Levator avulsion is associated with pelvic organ prolapse 23 years after the first childbirth

ProLong Study Group

Research output: Contribution to journalArticle

Abstract

Objectives—This study aimed to ascertain the association between levator avulsion and pelvic organ prolapse (POP). Methods—This was a cross-sectional study involving 195 women enrolled in a longitudinal cohort study and seen 20 years after an index birth. All had a standardized patient-administered questionnaire, the International Continence Society Pelvic Organ Prolapse Quantification assessment and 4D translabial ultrasound. Main outcome measures were objective POP clinically and on translabial ultrasound. Postimaging assessment of levator integrity and sonographically determined pelvic organ descent was done blinded against other data. Results—Of 195 women who were seen a mean of 23 (range, 19.4–46.2) years after their first birth, one declined ultrasound assessment and was excluded, leaving 194. Mean age was 50.2 (range 36.9–66.5) years with a mean body mass index (BMI) of 27.6 (range, 18.3–54.3) kg/m 2 . Median parity was 3 (range 1–14). Ninety-one percent (n = 176) had delivered vaginally. Eighteen percent (n = 34) were symptomatic of prolapse. Clinically, 36% (n = 69) had significant POP. Levator avulsion was diagnosed in 16% (n = 31). Mean levator avulsion defect score was 2.2 (range, 0–12). On univariate analysis, levator avulsion and levator avulsion defect score were associated with clinically and sonographically significant POP, that is, odds ratio 2.6 (1.2–5.7), P =.01; and odds ratio 3.3 (1.4–7.7); P =.003, respectively; Ba (P<.001); bladder (P<.001); uterine (P<.001) and rectal ampulla (P =.009) descent, but not POP symptoms, C, and Bp. Multivariate analysis controlling for potential confounders confirmed our findings. Conclusions—Levator avulsion is associated with female pelvic organ prolapse, especially of the anterior and central compartments. This association may become stronger with aging.

Original languageEnglish
Pages (from-to)2829-2838
Number of pages10
JournalJournal of Ultrasound in Medicine
Volume37
Issue number12
DOIs
Publication statusPublished - 1 Jan 2018

Fingerprint

Pelvic Organ Prolapse
Parturition
Odds Ratio
Birth Order
Prolapse
Parity
Longitudinal Studies
Urinary Bladder
Body Mass Index
Cohort Studies
Multivariate Analysis
Cross-Sectional Studies
Outcome Assessment (Health Care)

Keywords

  • Levator avulsion
  • Pelvic floor ultrasound
  • Pelvic organ prolapse
  • Translabial ultrasound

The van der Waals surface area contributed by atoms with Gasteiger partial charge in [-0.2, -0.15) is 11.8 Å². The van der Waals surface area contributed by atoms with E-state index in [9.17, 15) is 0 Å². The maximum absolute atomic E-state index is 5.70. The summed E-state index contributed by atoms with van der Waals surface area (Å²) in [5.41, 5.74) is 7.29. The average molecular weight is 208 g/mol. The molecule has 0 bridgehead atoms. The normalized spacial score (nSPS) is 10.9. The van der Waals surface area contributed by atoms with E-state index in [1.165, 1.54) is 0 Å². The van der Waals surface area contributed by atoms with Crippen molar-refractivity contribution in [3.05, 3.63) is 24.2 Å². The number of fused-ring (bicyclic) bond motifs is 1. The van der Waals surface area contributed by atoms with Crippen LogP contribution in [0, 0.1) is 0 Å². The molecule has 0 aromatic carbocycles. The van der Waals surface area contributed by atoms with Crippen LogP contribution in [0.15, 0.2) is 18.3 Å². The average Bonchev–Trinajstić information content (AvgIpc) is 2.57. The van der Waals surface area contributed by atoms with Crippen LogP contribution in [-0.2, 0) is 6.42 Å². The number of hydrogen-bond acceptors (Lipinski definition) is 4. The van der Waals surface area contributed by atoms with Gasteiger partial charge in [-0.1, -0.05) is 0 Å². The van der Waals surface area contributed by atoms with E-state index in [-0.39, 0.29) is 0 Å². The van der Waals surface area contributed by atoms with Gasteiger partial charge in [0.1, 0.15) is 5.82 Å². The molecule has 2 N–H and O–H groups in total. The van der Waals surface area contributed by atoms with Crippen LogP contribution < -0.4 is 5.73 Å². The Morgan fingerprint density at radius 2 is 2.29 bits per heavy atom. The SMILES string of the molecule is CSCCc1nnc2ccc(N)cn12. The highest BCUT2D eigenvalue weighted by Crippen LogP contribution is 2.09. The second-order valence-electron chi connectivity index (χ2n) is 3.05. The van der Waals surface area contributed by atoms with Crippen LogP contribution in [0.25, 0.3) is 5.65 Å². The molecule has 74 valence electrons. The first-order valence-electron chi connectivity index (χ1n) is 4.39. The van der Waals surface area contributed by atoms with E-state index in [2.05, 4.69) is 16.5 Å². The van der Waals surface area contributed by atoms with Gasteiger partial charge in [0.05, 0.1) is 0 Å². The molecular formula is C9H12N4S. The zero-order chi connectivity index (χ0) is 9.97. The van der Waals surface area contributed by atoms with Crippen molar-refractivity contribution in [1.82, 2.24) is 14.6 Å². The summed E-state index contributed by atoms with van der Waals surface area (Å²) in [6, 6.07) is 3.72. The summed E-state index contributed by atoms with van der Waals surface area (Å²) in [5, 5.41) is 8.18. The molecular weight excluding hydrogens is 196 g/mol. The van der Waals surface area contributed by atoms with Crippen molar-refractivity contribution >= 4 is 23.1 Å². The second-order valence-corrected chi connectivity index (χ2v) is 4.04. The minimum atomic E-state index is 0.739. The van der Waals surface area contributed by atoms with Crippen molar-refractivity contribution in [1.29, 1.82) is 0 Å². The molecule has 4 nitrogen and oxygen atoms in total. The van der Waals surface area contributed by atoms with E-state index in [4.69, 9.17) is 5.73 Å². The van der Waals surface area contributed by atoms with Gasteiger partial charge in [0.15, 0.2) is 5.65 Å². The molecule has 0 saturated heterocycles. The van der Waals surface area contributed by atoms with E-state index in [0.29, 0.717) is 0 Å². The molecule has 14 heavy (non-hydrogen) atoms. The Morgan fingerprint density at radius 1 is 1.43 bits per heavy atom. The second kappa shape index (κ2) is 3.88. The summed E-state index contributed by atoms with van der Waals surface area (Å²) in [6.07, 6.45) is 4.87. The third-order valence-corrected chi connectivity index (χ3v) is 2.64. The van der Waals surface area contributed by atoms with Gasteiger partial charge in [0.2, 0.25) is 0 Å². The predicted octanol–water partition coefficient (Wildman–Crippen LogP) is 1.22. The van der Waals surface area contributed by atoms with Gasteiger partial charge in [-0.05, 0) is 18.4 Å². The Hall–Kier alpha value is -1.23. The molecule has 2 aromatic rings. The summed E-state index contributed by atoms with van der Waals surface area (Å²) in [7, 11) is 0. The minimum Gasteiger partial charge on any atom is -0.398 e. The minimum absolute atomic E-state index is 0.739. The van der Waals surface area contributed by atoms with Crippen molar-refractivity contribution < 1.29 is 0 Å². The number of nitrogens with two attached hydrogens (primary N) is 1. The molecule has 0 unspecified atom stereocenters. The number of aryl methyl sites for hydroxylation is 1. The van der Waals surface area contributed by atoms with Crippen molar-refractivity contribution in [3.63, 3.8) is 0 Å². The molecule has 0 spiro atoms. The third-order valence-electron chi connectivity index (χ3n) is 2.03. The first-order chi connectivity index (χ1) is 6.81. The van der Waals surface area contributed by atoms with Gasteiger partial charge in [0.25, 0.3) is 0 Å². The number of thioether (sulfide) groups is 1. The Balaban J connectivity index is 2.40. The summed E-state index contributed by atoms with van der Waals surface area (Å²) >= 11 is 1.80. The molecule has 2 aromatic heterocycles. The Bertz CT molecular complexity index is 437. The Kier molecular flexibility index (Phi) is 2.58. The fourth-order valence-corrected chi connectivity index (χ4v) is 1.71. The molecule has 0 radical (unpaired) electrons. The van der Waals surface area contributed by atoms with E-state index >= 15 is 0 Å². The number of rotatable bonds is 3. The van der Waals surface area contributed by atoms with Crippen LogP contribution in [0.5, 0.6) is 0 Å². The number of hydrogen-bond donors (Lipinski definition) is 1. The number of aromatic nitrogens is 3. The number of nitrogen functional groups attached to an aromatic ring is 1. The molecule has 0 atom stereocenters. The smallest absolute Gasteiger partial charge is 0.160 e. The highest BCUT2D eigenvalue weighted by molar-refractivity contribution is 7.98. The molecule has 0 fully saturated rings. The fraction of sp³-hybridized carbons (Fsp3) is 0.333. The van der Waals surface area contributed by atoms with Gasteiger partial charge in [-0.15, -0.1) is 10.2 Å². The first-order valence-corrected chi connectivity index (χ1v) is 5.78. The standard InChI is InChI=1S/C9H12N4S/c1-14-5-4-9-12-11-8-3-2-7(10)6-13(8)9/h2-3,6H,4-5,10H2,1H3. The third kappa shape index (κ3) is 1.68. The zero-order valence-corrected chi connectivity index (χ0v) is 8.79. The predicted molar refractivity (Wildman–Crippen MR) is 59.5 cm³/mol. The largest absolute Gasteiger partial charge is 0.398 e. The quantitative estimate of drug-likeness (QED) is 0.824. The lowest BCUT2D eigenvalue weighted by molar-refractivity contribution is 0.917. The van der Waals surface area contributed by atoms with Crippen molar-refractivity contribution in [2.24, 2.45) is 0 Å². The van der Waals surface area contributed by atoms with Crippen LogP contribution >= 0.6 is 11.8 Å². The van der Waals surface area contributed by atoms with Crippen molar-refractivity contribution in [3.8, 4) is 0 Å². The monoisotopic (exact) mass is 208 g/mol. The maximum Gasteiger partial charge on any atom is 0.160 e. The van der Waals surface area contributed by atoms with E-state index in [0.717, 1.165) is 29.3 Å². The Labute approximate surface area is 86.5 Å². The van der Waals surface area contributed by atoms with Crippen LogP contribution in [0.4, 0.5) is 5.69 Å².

ASJC Scopus subject areas

  • Radiological and Ultrasound Technology
  • Radiology Nuclear Medicine and imaging

Cite this

Levator avulsion is associated with pelvic organ prolapse 23 years after the first childbirth. / ProLong Study Group.

In: Journal of Ultrasound in Medicine, Vol. 37, No. 12, 01.01.2018, p. 2829-2838.

Research output: Contribution to journalArticle

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abstract = "Objectives—This study aimed to ascertain the association between levator avulsion and pelvic organ prolapse (POP). Methods—This was a cross-sectional study involving 195 women enrolled in a longitudinal cohort study and seen 20 years after an index birth. All had a standardized patient-administered questionnaire, the International Continence Society Pelvic Organ Prolapse Quantification assessment and 4D translabial ultrasound. Main outcome measures were objective POP clinically and on translabial ultrasound. Postimaging assessment of levator integrity and sonographically determined pelvic organ descent was done blinded against other data. Results—Of 195 women who were seen a mean of 23 (range, 19.4–46.2) years after their first birth, one declined ultrasound assessment and was excluded, leaving 194. Mean age was 50.2 (range 36.9–66.5) years with a mean body mass index (BMI) of 27.6 (range, 18.3–54.3) kg/m 2 . Median parity was 3 (range 1–14). Ninety-one percent (n = 176) had delivered vaginally. Eighteen percent (n = 34) were symptomatic of prolapse. Clinically, 36{\%} (n = 69) had significant POP. Levator avulsion was diagnosed in 16{\%} (n = 31). Mean levator avulsion defect score was 2.2 (range, 0–12). On univariate analysis, levator avulsion and levator avulsion defect score were associated with clinically and sonographically significant POP, that is, odds ratio 2.6 (1.2–5.7), P =.01; and odds ratio 3.3 (1.4–7.7); P =.003, respectively; Ba (P<.001); bladder (P<.001); uterine (P<.001) and rectal ampulla (P =.009) descent, but not POP symptoms, C, and Bp. Multivariate analysis controlling for potential confounders confirmed our findings. Conclusions—Levator avulsion is associated with female pelvic organ prolapse, especially of the anterior and central compartments. This association may become stronger with aging.",